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Are Budget Airlines Killing the Planet?

They're cheap, easy and disastrous for the environment, according to German environmentalists. No-frills airlines are under attack in a new awareness-raising campaign.

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Airlines are cashing in on the budget travel craze, but are the eco costs too high?

There was a time, not so long ago, when air travel was the domain of the at least moderately well-to-do. That was before the birth of budget airlines, whose revolutionary fare structures allowed passengers to fly off to a sunny isle for the weekend or do some European city hopping at extremely low cost.

Fewer Germans may be flying than ever before, but those that are, are flying budget. No frills airlines like Ryanair, Germania, Germanwings, Air Berlin and Hapag-Lloyd Express are cashing in with offers to fly all over Europe as well as within Germany for as little as €20 ($22).

Hahn Airport, where many of Germany's budget flights take off and land, saw over a million travellers pass through its gates in 2002, an 81 percent increase over the previous year. In August alone, two million passengers flew between various European destinations with Irish no-frills airline Ryanair.

But the promise of über-cheap tickets and easy on-line or telephone booking hasn't impressed Germany's environmental lobby. They say the no-frills boom has made air traffic Germany's "climate killer no. 1." They are launching a major awareness-raising campaign this week to encourage people to get out of the jet and hop onto the train.

Let the train, not the plane, take the strain

A coalition of German environmental and related groups -- including BUND, forest-protection league Robin Wood, environmentalists Germanwatch, the Travel Club of Germany (VCD) and the German Association Against Aircraft Noise -- have joined forces for a campaign which will be launched on Thursday in the city of Düsseldorf. The marketing campaign is all about advising holiday makers to think twice before they jump on a plane.

"We want people to ask themselves: is it worth it? Perhaps it would be better for the environment to take the car or the train," Helmer Pless, travel expert at the Travel Club of Germany, told Deutsche Welle.

Greenhouse gases and carbon dioxide emissions from aircraft are three times higher than those emitted by cars.

"A plane emits greenhouse gases into the atmosphere at a much higher level. At such heights, it does far more damage then exhaust fumes from cars, because they emit fumes at ground level," Pless said.

The complaints by the environmentalists are backed up by the German government. The Federal Environment Office says the increase in air traffic over Germany's skies and the resulting carbon dioxide emissions will increase the damage done to the ozone layer by 2030 by a factor of three.

The VCD hopes that the leaflet campaign will encourage more holiday makers to take the train instead. "It's the most environmentally-friendly alternative," Pless said.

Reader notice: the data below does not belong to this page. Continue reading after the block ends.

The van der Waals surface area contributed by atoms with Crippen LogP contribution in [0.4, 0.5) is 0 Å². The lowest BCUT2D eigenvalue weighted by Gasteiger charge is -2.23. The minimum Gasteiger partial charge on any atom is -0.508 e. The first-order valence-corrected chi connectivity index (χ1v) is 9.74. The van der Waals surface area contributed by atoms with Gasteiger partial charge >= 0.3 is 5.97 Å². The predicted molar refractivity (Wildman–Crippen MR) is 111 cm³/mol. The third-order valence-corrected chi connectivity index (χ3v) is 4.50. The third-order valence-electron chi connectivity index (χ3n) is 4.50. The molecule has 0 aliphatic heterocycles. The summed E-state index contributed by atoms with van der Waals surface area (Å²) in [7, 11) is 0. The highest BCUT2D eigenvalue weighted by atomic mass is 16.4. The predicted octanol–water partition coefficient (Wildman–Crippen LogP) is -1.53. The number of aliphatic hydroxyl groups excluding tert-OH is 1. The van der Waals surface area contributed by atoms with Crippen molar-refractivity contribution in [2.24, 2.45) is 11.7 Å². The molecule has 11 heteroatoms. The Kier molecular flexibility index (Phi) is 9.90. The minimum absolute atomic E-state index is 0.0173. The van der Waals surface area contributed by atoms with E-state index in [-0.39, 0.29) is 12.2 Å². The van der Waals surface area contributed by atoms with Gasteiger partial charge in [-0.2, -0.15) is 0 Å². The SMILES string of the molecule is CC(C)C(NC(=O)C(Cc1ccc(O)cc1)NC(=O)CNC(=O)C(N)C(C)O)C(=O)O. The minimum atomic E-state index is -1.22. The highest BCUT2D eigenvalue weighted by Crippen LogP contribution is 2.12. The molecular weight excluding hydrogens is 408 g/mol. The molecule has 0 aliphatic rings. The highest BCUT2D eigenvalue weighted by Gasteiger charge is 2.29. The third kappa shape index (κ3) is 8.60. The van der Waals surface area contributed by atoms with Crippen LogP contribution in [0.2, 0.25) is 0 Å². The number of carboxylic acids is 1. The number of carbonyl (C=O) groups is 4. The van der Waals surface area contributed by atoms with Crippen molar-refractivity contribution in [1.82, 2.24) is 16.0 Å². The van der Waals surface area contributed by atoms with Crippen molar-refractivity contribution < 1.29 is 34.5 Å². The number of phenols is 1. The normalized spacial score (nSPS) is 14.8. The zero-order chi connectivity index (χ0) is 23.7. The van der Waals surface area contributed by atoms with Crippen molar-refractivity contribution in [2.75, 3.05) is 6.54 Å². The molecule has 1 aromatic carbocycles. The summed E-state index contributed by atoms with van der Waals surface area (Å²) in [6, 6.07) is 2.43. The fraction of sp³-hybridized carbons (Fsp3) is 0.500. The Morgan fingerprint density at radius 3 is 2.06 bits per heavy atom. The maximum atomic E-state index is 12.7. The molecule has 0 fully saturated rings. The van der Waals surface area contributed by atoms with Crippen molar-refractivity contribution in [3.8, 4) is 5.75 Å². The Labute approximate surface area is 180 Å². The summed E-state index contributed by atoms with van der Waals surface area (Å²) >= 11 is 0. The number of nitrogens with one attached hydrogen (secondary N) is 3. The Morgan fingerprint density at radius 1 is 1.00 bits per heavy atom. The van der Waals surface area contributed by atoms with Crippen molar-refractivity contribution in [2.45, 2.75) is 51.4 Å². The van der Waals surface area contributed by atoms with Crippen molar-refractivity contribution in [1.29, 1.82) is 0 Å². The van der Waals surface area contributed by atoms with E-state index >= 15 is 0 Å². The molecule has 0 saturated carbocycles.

The VCD is independent of Germany's railway system, Deutsche Bahn.

Misleading Ads

According to the campaign organizers, it's not just the environment that is paying a heavy price for the no-frills airline boom. Consumers often don't know all the costs that are involved and wind up paying more than they expected, according to Pless. Advertising offering flights at next-to-nothing prices can mislead consumers.

"The number of seats that are available at these prices are often very limited," Pless says. "The prices always include other, hidden costs."

The no-frills critics have asked Germany's antitrust office to check whether the advertising is legal.

The campaign is also directed at the German government, which continues to subsidize airplane fuel prices, as do other countries. According to BUND, the subsidies make it easy for the low-cost airlines to continue to make profit, while the trains lose out. A report the organization recently put out said the tax breaks on fuel mean airlines are able to sell a ticket from Berlin to Munich for at least €16 less than the rail system can.

One airline answers the charges

The press spokesman for the no-frills flyer Germanwings, Hans-Joachim Schoettes, defended his company's environmental record. He said the company, unlike some others, uses modern aircraft with up-to-date pollution controls.

"We only use Airbus 320 and Airbus 319 planes," he told Deutsche Welle. "They are the most low-emission aircraft on the market."

Schoettes also hit back at the charge levelled by the campaign that low-cost airlines lure customers with promises of cheap flights when in fact, the cheap seats have often already been sold.

"It's absolute rubbish to say that. We offer customers absolute price transparency," he said. "We have also been tested by the Consumer Protection Association, which found at least 15 to 20 percent of all flights on our website are in the lowest price category. That's a far larger percentage than many of our competitors."

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